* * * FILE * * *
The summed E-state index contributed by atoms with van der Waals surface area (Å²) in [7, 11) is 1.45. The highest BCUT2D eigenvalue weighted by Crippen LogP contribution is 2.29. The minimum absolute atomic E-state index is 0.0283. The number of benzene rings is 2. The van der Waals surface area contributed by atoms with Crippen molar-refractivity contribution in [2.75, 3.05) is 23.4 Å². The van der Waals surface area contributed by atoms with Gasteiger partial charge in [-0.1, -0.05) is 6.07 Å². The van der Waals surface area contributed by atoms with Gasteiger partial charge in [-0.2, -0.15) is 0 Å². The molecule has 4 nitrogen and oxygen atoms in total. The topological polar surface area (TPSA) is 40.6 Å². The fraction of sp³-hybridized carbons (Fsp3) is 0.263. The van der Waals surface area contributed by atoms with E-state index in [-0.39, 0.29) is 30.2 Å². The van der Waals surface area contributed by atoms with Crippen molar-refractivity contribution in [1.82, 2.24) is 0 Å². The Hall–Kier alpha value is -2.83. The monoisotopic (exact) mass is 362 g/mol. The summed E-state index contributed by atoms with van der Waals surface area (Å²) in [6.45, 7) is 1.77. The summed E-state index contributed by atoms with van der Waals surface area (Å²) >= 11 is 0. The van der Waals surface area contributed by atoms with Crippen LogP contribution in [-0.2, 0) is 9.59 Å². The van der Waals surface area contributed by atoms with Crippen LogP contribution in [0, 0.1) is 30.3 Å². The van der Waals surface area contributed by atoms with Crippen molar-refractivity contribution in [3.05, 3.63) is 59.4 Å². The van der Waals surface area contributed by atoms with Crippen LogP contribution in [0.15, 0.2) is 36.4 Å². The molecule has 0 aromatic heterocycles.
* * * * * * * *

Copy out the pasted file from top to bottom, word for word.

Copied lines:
The summed E-state index contributed by atoms with van der Waals surface area (Å²) in [7, 11) is 1.45. The highest BCUT2D eigenvalue weighted by Crippen LogP contribution is 2.29. The minimum absolute atomic E-state index is 0.0283. The number of benzene rings is 2. The van der Waals surface area contributed by atoms with Crippen molar-refractivity contribution in [2.75, 3.05) is 23.4 Å². The van der Waals surface area contributed by atoms with Gasteiger partial charge in [-0.1, -0.05) is 6.07 Å². The van der Waals surface area contributed by atoms with Gasteiger partial charge in [-0.2, -0.15) is 0 Å². The molecule has 4 nitrogen and oxygen atoms in total. The topological polar surface area (TPSA) is 40.6 Å². The fraction of sp³-hybridized carbons (Fsp3) is 0.263. The van der Waals surface area contributed by atoms with E-state index in [-0.39, 0.29) is 30.2 Å². The van der Waals surface area contributed by atoms with Crippen molar-refractivity contribution in [1.82, 2.24) is 0 Å². The Hall–Kier alpha value is -2.83. The monoisotopic (exact) mass is 362 g/mol. The summed E-state index contributed by atoms with van der Waals surface area (Å²) in [6.45, 7) is 1.77. The summed E-state index contributed by atoms with van der Waals surface area (Å²) >= 11 is 0. The van der Waals surface area contributed by atoms with Crippen LogP contribution in [-0.2, 0) is 9.59 Å². The van der Waals surface area contributed by atoms with Crippen LogP contribution in [0, 0.1) is 30.3 Å². The van der Waals surface area contributed by atoms with Crippen molar-refractivity contribution in [3.05, 3.63) is 59.4 Å². The van der Waals surface area contributed by atoms with Crippen LogP contribution in [0.15, 0.2) is 36.4 Å². The molecule has 0 aromatic heterocycles.